God works a miracle to protect evangelists from harm.

The day’s tropical heat cooled as evening shadows drew near. Two men conversed quietly.

“Well,” one proceeded. “Should we return to the city? This village in the bush is obviously resistant to hearing the truth.”

The meeting tent before them could hold many interested listeners, but only a few locals had intermittently meandered out of the village to hear God’s Word.

“I know that it feels discouraging,” a broad-shouldered Tanzanian church worker, Mtenzi, turned to his friend. “But God led us here to begin this work, and we should do our part to complete it.”

The evangelism team of Bible workers encouraged each other to press on in spite of an apparent lack of interest from the village. Several days later, they received an invitation to a meal at a home in the village. Every face in the group brightened.

“I would love a break from eating cassava and beans every day,” one of the men grinned. While continuing the evangelism effort, they counted down the days to the dinner.

However, a new element of the invitation reached their ears. “The leaders have consulted together, and wish you harm,” a trustworthy contact from the village warned them. “They have made a townswoman invite you, and she will poison the food that you will eat. Don’t go and eat from her table!”

Mtenzi straightened as he listened. “We will go anyway,” he spoke calmly.

The evangelists were welcomed into the town house warmly, and ushered to sit for the meal. The food was aromatic and steaming in pots on the table.

Before taking a bite from the food, the Adventists motioned to the cook politely.

“You prepared this wonderful meal for us, and we must have you go first and eat.”

She swallowed. “Oh, oh, no, no,” she shook her head. “You go first.”

“How do we know that there is no poison in the food?” came the question.

For a moment, all was quiet. Mtenzi noticed the member of their group most inclined to abandon their mission and turn back, hesitate. Gingerly, the man reached
for a small piece of food, and ate it quickly.

The men waited. In minutes, the man who had taken from the dish began to exhibit obvious signs of poisoning.

“There is poison in the food, sure enough,” Mtenzi said. “Why did you do this?” he asked the hostess of the house.

No longer able to pretend innocence, the woman bowed her head. “The leaders of the town made me poison the food,” she confessed. “But I do have an idea. I will ask the God that you serve, that He will remove the poison from the food so it will not harm you.”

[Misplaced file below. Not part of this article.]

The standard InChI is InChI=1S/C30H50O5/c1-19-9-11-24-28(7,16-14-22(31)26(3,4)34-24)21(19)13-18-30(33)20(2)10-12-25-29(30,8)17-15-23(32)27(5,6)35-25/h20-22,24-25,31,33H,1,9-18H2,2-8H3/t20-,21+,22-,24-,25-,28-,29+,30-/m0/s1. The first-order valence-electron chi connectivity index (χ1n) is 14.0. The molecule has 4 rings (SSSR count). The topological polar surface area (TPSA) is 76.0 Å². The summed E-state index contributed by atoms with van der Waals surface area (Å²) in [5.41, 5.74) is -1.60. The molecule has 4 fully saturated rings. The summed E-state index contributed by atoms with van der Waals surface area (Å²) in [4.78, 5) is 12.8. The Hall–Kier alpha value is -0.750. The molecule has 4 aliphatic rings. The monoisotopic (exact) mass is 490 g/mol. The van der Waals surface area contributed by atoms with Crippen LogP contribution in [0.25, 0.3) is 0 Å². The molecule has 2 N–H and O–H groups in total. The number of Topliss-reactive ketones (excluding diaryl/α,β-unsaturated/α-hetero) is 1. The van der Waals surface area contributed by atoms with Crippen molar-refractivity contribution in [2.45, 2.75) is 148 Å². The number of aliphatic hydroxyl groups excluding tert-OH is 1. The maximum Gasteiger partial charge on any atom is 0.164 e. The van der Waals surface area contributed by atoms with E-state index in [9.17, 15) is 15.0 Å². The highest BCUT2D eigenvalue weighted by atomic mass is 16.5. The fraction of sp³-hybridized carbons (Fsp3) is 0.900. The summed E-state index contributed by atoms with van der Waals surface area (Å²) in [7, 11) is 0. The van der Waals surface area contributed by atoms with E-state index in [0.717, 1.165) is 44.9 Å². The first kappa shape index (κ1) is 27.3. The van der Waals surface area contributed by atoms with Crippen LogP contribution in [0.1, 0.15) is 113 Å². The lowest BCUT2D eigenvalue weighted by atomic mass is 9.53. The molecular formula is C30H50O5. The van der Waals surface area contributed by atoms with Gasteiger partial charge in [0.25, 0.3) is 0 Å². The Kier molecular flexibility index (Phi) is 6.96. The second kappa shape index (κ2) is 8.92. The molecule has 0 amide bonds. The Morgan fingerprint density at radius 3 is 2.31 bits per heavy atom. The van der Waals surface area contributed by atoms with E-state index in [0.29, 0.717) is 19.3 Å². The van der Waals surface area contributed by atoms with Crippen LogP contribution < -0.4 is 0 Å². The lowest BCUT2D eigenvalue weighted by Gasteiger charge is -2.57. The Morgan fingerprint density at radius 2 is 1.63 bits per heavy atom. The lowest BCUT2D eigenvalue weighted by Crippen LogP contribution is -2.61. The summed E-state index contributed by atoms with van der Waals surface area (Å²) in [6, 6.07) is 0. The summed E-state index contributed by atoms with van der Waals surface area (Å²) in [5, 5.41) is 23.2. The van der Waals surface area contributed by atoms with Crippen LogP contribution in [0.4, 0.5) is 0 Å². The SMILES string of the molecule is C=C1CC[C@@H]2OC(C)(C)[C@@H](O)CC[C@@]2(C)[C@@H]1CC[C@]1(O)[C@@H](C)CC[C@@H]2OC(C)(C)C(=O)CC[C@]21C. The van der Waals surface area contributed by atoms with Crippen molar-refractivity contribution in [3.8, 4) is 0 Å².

The men around the table exchanged glances. Recognizing this as a challenge to God’s power, and test of their faith, they claimed the promises of His Word.
Every head bowed as their cook began to pray. The men prayed with her in their hearts, asking their Father in Heaven would make the poison of none effect to His greater glory. And then, each faithful man dipped his spoon into the dish, and ate the poisoned food.

“We finished the entire meal, leaving no scraps behind,” Mtenzi recalled later with a twinkle in his dark eyes. “And the poison meant to sicken or kill had no effect. We waited for the poison to harm us, but we felt fine.” He laughed quietly. “It has been years now, and we are still waiting for that poison to kill us.”

As news spread around the village that the carefully planned poison could not sicken God’s messengers, people flocked to the evangelistic tent.

The meetings continued with greater fervor, and empty chairs were few. People so long confined to the darkness of superstition, fear, and witchcraft, saw a great
light. They wanted to hear about the God in heaven who made poison of none effect, and gave His messengers the fearlessness and courage to persevere and pray.

The evangelistic series in the bush ended with decisions for Christ and baptisms. Here we see the powerful result of God working through men who took heart, had faith, and believed that even poison could bring souls to the cross.

Location: Democratic Republic of Congo

Author: As a child, Abigail Duman dreamed of foreign mission service. As an adult she helped with Congo Frontline Missions.

How You Can Help

Pray that the believers in Congo will be courageous in spreading truth in the face of an uncertain future.

Donate to Congo Frontline Missions. Needs include training church planters, new church buildings, treating dental patients, Bibles, bicycles for gospel workers and church planter support. Send your check, with “Congo Frontline Missions” as the memo to:
Outpost Centers International
5132 Layton Lane
Apison, TN 37302

For online options, visit: congofrontlinemissions.org